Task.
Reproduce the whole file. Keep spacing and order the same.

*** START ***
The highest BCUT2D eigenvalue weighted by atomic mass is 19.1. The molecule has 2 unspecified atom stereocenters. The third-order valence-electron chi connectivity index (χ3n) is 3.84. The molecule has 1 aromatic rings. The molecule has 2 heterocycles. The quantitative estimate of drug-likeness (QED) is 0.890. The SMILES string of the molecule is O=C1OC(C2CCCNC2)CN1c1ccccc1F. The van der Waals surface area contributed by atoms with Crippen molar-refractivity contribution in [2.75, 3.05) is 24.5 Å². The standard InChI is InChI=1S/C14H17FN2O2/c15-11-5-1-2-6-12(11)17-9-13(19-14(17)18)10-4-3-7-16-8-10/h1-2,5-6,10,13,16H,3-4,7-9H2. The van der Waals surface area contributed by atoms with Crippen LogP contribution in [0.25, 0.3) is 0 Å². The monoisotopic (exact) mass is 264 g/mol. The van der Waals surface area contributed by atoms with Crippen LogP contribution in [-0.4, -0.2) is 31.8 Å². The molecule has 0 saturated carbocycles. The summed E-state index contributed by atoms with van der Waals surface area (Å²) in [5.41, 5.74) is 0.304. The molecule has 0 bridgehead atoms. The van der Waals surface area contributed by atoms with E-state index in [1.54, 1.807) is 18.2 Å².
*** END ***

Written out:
The highest BCUT2D eigenvalue weighted by atomic mass is 19.1. The molecule has 2 unspecified atom stereocenters. The third-order valence-electron chi connectivity index (χ3n) is 3.84. The molecule has 1 aromatic rings. The molecule has 2 heterocycles. The quantitative estimate of drug-likeness (QED) is 0.890. The SMILES string of the molecule is O=C1OC(C2CCCNC2)CN1c1ccccc1F. The van der Waals surface area contributed by atoms with Crippen molar-refractivity contribution in [2.75, 3.05) is 24.5 Å². The standard InChI is InChI=1S/C14H17FN2O2/c15-11-5-1-2-6-12(11)17-9-13(19-14(17)18)10-4-3-7-16-8-10/h1-2,5-6,10,13,16H,3-4,7-9H2. The van der Waals surface area contributed by atoms with Crippen LogP contribution in [0.25, 0.3) is 0 Å². The monoisotopic (exact) mass is 264 g/mol. The van der Waals surface area contributed by atoms with Crippen LogP contribution in [-0.4, -0.2) is 31.8 Å². The molecule has 0 saturated carbocycles. The summed E-state index contributed by atoms with van der Waals surface area (Å²) in [5.41, 5.74) is 0.304. The molecule has 0 bridgehead atoms. The van der Waals surface area contributed by atoms with E-state index in [1.54, 1.807) is 18.2 Å².